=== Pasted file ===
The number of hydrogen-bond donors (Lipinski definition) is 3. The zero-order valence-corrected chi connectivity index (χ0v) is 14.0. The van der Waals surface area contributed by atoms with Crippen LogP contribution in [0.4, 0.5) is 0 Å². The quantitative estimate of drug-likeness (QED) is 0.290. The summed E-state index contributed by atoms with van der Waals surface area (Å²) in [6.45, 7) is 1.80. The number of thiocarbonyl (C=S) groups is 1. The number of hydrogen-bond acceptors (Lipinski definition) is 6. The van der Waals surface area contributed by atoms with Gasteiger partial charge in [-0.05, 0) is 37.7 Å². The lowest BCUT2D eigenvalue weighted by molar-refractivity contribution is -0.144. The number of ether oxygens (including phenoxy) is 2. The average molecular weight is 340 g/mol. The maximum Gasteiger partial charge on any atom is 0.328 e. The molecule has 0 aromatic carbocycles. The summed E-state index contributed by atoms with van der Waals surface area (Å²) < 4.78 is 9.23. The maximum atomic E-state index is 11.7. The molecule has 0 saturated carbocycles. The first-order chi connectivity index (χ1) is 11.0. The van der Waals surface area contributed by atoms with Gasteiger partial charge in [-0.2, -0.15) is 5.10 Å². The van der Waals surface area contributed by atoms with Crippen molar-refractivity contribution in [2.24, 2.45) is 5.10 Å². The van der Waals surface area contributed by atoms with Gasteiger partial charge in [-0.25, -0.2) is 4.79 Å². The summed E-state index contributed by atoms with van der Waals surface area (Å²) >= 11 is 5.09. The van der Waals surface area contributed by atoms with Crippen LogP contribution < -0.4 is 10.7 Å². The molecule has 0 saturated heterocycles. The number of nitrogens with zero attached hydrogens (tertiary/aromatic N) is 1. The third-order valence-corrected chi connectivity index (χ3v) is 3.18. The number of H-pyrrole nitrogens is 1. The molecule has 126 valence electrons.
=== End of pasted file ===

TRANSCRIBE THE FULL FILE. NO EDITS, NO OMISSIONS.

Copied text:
The number of hydrogen-bond donors (Lipinski definition) is 3. The zero-order valence-corrected chi connectivity index (χ0v) is 14.0. The van der Waals surface area contributed by atoms with Crippen LogP contribution in [0.4, 0.5) is 0 Å². The quantitative estimate of drug-likeness (QED) is 0.290. The summed E-state index contributed by atoms with van der Waals surface area (Å²) in [6.45, 7) is 1.80. The number of thiocarbonyl (C=S) groups is 1. The number of hydrogen-bond acceptors (Lipinski definition) is 6. The van der Waals surface area contributed by atoms with Gasteiger partial charge in [-0.05, 0) is 37.7 Å². The lowest BCUT2D eigenvalue weighted by molar-refractivity contribution is -0.144. The number of ether oxygens (including phenoxy) is 2. The average molecular weight is 340 g/mol. The maximum Gasteiger partial charge on any atom is 0.328 e. The molecule has 0 aromatic carbocycles. The summed E-state index contributed by atoms with van der Waals surface area (Å²) < 4.78 is 9.23. The maximum atomic E-state index is 11.7. The molecule has 0 saturated carbocycles. The first-order chi connectivity index (χ1) is 11.0. The van der Waals surface area contributed by atoms with Gasteiger partial charge in [-0.2, -0.15) is 5.10 Å². The van der Waals surface area contributed by atoms with Crippen molar-refractivity contribution in [2.24, 2.45) is 5.10 Å². The van der Waals surface area contributed by atoms with Gasteiger partial charge in [-0.25, -0.2) is 4.79 Å². The summed E-state index contributed by atoms with van der Waals surface area (Å²) >= 11 is 5.09. The van der Waals surface area contributed by atoms with Crippen LogP contribution < -0.4 is 10.7 Å². The molecule has 0 saturated heterocycles. The number of nitrogens with zero attached hydrogens (tertiary/aromatic N) is 1. The third-order valence-corrected chi connectivity index (χ3v) is 3.18. The number of H-pyrrole nitrogens is 1. The molecule has 126 valence electrons.